Trees are symbols of hope, life and transformation. They’re also increasingly touted as a straightforward, relatively inexpensive, ready-for-prime-time solution vĩ đại climate change.
When it comes vĩ đại removing human-caused emissions of the greenhouse gas carbon dioxide from Earth’s atmosphere, trees are a big help. Through photosynthesis, trees pull the gas out of the air vĩ đại help grow their leaves, branches and roots. Forest soils can also sequester vast reservoirs of carbon.
Earth holds, by one estimate, as many as 3 trillion trees. Enthusiasm is growing among governments, businesses and individuals for ambitious projects vĩ đại plant billions, even a trillion more. Such massive tree-planting projects, advocates say, could vì thế two important things: help offset current emissions and also draw out CO2 emissions that have lingered in the atmosphere for decades or longer.
Even in the politically divided United States, large-scale tree-planting projects have broad bipartisan tư vấn, according vĩ đại a spring 2020 poll by the Pew Research Center. And over the last decade, a diverse garden of tree-centric proposals — from planting new seedlings vĩ đại promoting natural regrowth of degraded forests vĩ đại blending trees with crops and pasturelands — has sprouted across the international political landscape.
Trees “are having a bit of a moment right now,” says Joe Fargione, an ecologist with The Nature Conservancy who is based in Minneapolis. It helps that everybody likes trees. “There’s no anti-tree lobby. [Trees] have lots of benefits for people. Not only vì thế they store carbon, they help provide clean air, prevent soil erosion, shade and shelter homes vĩ đại reduce energy costs and give people a sense of well-being.”
Conservationists are understandably eager vĩ đại harness this enthusiasm vĩ đại combat climate change. “We’re tapping into the zeitgeist,” says Justin Adams, executive director of the Tropical Forest Alliance at the World Economic Forum, an international nongovernmental organization based in Geneva. In January 2020, the World Economic Forum launched the One Trillion Trees Initiative, a global movement vĩ đại grow, restore and conserve trees around the planet. One trillion is also the target for other organizations that coordinate global forestation projects, such as Plant-for-the-Planet’s Trillion Tree Campaign and Trillion Trees, a partnership of the World Wildlife Fund, the Wildlife Conservation Society and other conservation groups.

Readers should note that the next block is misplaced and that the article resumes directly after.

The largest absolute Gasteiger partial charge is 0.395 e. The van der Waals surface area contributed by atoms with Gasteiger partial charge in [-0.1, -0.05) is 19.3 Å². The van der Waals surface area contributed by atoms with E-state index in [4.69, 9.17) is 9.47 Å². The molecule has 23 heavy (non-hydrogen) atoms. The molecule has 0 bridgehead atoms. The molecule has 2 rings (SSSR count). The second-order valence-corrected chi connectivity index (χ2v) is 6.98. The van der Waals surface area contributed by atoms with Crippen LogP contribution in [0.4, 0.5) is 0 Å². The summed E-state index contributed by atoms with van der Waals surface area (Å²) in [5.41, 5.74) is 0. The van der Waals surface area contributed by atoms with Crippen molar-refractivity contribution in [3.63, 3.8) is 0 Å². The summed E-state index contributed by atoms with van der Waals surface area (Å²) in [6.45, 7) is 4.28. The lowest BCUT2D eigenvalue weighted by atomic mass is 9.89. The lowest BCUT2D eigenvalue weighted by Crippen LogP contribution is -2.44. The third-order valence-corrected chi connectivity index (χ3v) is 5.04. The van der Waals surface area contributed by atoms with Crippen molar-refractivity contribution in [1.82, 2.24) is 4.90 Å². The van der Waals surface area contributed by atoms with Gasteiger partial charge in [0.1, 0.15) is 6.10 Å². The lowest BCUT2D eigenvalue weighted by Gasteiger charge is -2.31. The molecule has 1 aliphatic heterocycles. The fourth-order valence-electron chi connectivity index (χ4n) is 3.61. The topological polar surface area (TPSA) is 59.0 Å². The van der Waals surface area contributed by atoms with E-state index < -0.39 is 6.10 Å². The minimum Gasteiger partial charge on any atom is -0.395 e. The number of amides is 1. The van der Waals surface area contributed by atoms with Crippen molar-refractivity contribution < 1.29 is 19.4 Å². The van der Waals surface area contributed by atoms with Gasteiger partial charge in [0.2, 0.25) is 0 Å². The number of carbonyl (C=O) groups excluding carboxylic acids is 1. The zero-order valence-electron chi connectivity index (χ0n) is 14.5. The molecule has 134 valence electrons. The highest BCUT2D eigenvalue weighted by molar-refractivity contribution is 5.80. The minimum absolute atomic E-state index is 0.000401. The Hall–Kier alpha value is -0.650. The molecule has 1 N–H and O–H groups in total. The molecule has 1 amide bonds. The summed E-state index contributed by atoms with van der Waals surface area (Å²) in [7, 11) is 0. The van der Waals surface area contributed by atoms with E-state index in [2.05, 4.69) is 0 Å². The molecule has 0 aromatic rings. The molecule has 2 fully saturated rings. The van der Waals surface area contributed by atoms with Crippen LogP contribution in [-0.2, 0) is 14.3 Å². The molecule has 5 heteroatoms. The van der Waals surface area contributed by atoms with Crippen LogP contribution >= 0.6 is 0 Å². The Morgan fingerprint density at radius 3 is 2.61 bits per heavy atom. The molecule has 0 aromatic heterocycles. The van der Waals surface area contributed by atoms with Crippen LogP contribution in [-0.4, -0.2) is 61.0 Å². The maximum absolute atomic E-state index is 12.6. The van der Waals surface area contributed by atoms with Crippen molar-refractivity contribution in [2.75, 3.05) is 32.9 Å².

Yet, as global eagerness for adding more trees grows, some scientists are urging caution. Before moving forward, they say, such massive tree projects must address a range of scientific, political, social and economic concerns. Poorly designed projects that don’t address these issues could vì thế more harm than vãn good, the researchers say, wasting money as well as political and public goodwill. The concerns are myriad: There’s too much focus on numbers of seedlings planted, and too little time spent on how vĩ đại keep the trees alive in the long term, or in working with local communities. And there’s not enough emphasis on how different types of forests sequester very different amounts of carbon. There’s too much talk about trees, and not enough about other carbon-storing ecosystems.
“There’s a real feeling that … forests and trees are just the idea we can use vĩ đại get political support” for many, perhaps more complicated, types of landscape restoration initiatives, says Joseph Veldman, an ecologist at Texas A&M University in College Station. But that can lead vĩ đại all kinds of problems, he adds. “For mạ, the devil is in the details.”
The root of the problem
The pace of climate change is accelerating into the realm of emergency, scientists say. Over the last 200 years, human-caused emissions of greenhouse gases, including CO2 and methane, have raised the average temperature of the planet by about 1 degree Celsius (SN: 12/22/18 & 1/5/19, p. 18).
The litany of impacts of this heating is familiar by now. Earth’s poles are rapidly shedding ice, which raises sea levels; the oceans are heating up, threatening fish and food security. Tropical storms are becoming rainier and lingering longer, and out of control wildfires are blazing from the Arctic vĩ đại nước Australia (SN: 12/19/20 & 1/2/21, p. 32).
The world’s oceans and land-based ecosystems, such as forests, absorb about half of the carbon emissions from fossil fuel burning and other industrial activities. The rest goes into the atmosphere. So “the majority of the solution vĩ đại climate change will need vĩ đại come from reducing our emissions,” Fargione says. To meet climate targets mix by the năm ngoái Paris Agreement, much deeper and more painful cuts in emissions than vãn nations have pledged so sánh far will be needed in the next 10 years.
But increasingly, scientists warn that reducing emissions alone won’t be enough vĩ đại bring Earth’s thermostat back down. “We really vì thế need an all-hands-on-deck approach,” Fargione says. Specifically, researchers are investigating ways vĩ đại actively remove that carbon, known as negative emissions technologies. Many of these approaches, such as removing CO2 directly from the air and converting it into fuel, are still being developed.